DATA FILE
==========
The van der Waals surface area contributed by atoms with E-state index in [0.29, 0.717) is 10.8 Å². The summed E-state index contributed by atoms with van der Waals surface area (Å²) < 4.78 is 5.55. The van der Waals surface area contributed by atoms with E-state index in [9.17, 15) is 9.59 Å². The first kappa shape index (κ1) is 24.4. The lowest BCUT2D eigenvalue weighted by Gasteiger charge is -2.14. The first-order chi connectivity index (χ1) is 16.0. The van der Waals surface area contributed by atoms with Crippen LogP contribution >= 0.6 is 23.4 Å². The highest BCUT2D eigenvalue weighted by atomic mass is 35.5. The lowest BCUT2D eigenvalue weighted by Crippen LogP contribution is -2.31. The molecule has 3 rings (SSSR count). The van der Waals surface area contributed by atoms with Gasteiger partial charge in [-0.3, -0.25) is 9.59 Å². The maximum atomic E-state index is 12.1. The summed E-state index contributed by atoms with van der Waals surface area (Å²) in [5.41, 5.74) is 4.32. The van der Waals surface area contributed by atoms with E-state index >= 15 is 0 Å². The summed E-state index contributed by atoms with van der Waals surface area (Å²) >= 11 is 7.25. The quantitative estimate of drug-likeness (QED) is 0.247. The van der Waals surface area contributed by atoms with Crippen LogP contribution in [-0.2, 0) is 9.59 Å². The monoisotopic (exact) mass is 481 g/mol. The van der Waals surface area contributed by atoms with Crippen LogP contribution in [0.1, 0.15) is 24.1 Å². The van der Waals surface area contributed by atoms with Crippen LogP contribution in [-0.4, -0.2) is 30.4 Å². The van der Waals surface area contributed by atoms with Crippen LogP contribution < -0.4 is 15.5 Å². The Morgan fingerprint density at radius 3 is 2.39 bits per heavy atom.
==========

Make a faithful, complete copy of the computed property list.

The van der Waals surface area contributed by atoms with E-state index in [0.29, 0.717) is 10.8 Å². The summed E-state index contributed by atoms with van der Waals surface area (Å²) < 4.78 is 5.55. The van der Waals surface area contributed by atoms with E-state index in [9.17, 15) is 9.59 Å². The first kappa shape index (κ1) is 24.4. The lowest BCUT2D eigenvalue weighted by Gasteiger charge is -2.14. The first-order chi connectivity index (χ1) is 16.0. The van der Waals surface area contributed by atoms with Crippen LogP contribution >= 0.6 is 23.4 Å². The highest BCUT2D eigenvalue weighted by atomic mass is 35.5. The lowest BCUT2D eigenvalue weighted by Crippen LogP contribution is -2.31. The molecule has 3 rings (SSSR count). The van der Waals surface area contributed by atoms with Gasteiger partial charge in [-0.3, -0.25) is 9.59 Å². The maximum atomic E-state index is 12.1. The summed E-state index contributed by atoms with van der Waals surface area (Å²) in [5.41, 5.74) is 4.32. The van der Waals surface area contributed by atoms with E-state index >= 15 is 0 Å². The summed E-state index contributed by atoms with van der Waals surface area (Å²) >= 11 is 7.25. The quantitative estimate of drug-likeness (QED) is 0.247. The van der Waals surface area contributed by atoms with Crippen LogP contribution in [-0.2, 0) is 9.59 Å². The monoisotopic (exact) mass is 481 g/mol. The van der Waals surface area contributed by atoms with Crippen LogP contribution in [0.1, 0.15) is 24.1 Å². The van der Waals surface area contributed by atoms with Crippen LogP contribution in [-0.4, -0.2) is 30.4 Å². The van der Waals surface area contributed by atoms with Crippen LogP contribution < -0.4 is 15.5 Å². The Morgan fingerprint density at radius 3 is 2.39 bits per heavy atom.